After the Black Death, surviving mesne lords now found that they hardly had a labour pool to draw from after it was over with (not to mention the endemic warfare of the Hundred Years War, and Chevauchée raids had devastated many manors, or otherwise produced a lot of debt all round), and if they wanted to have food on their table while meeting their obligations they had to make to their tenants, by custom and law, they had to actually make concessions to their serfs. This meant manumission to Freehold status, or to let the serf go completely, if that was their wish, for a payment (given the aforementioned, the coin in hand was very much desired to pay off a liege lord, or some moneylender, or whomever, or simply to get by and provide for oneself and consolidate one's lands as catastrophic famines began to strike as well, as land became less productive, so enclosure became more and more common, anyway, eventually leading to serfdom becoming forcibly obsolete with forced evictions), or bigger grants of land or privileges and so on. So, it isn't so radical to have an unfree individual negotiate freedom in lean times if there was a shortage of labour, contrary to what the source material actually implies; a lord would be more amenable, in fact, to hearing such a proposition than denying such and forcing a desperate scenario of running away from the manor.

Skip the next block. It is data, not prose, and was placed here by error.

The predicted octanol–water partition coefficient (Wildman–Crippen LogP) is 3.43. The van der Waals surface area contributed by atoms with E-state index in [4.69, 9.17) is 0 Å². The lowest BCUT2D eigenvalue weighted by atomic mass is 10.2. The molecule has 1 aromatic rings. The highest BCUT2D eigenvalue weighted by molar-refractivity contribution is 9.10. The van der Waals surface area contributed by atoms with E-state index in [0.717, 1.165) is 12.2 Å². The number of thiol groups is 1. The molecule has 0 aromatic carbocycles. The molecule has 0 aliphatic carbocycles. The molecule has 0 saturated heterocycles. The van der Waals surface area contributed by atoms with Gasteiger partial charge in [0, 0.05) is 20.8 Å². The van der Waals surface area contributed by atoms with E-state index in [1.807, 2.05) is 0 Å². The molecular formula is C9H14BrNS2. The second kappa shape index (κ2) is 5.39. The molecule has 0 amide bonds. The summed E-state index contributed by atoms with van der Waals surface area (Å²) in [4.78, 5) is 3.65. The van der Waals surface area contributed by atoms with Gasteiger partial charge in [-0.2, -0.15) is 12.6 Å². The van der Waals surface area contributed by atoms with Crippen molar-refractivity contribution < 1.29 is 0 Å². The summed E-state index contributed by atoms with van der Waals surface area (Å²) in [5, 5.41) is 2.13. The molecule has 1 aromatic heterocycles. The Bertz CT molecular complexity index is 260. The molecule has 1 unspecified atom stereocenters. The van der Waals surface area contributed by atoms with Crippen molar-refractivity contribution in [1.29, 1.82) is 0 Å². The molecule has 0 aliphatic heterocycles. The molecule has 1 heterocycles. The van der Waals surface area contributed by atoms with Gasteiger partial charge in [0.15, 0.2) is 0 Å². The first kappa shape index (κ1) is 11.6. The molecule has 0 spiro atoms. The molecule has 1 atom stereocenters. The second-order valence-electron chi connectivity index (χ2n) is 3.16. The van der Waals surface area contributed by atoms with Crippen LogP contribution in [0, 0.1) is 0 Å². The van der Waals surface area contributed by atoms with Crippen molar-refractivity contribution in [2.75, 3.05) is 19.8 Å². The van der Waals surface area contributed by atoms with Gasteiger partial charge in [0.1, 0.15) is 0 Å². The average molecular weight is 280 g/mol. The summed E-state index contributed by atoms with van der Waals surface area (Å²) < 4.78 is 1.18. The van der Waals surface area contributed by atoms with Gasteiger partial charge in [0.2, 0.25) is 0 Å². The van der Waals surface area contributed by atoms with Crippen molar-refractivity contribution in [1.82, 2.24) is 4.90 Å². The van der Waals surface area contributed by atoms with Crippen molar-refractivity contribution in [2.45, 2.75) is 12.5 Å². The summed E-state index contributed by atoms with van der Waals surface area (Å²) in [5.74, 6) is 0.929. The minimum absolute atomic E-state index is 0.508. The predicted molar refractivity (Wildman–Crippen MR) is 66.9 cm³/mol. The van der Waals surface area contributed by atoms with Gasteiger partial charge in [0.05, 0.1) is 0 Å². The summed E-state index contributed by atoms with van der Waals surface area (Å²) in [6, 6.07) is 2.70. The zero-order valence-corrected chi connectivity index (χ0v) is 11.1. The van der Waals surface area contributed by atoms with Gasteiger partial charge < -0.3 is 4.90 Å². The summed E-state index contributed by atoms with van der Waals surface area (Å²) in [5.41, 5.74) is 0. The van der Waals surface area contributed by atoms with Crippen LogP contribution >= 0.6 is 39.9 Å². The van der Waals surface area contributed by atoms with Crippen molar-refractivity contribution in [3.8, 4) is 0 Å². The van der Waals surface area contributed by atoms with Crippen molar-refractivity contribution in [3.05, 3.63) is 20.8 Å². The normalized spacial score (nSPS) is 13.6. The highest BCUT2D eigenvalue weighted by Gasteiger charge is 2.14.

Still, I think this belies a certain point that cheapens the difficulty of rolling up an unfree character that needs and should be faced and played through, rather than glossed over, and is part of the magic of HârnMaster, rather than the burden. There is actually so much that can be explored and can be done and staged to happen solely on an individual manor in the way of "adventure" as we traditionally know it, and dramatics, as well as slice of life, mystery, romance, action, comedy, and every other such genre out there, that I think it's a mistake to overlook the possibilities as a GM of simply saying: "We're going to being sticking close to the manor for awhile, actually...". Not everything has to be the grand quest for the MacGuffin, which is what makes HârnMaster so great. One Spring in 720 TR, the players, all more or less Serfs on a manor in [Insert HârnWorld location here] wake up, and that's when they find out...[Insert event here - using the words: "...that's when the murders began..." is always a fantastic jumping off point sure to get things moving at pace]. A wolf could be dragging people off to their deaths; a lunatic could be...the lord could be some sick deviant murdering his own people...some cult could be stealing off sacrifices. Here is actually where some ordinary serfs, bound to work the land, but staying within the general confines of the village could, through exemplary efforts around the manor, actually earn manumission, by showing heroic deeds in action by solving a certain problem and ending a crisis perhaps with their peers, free or unfree as it may be.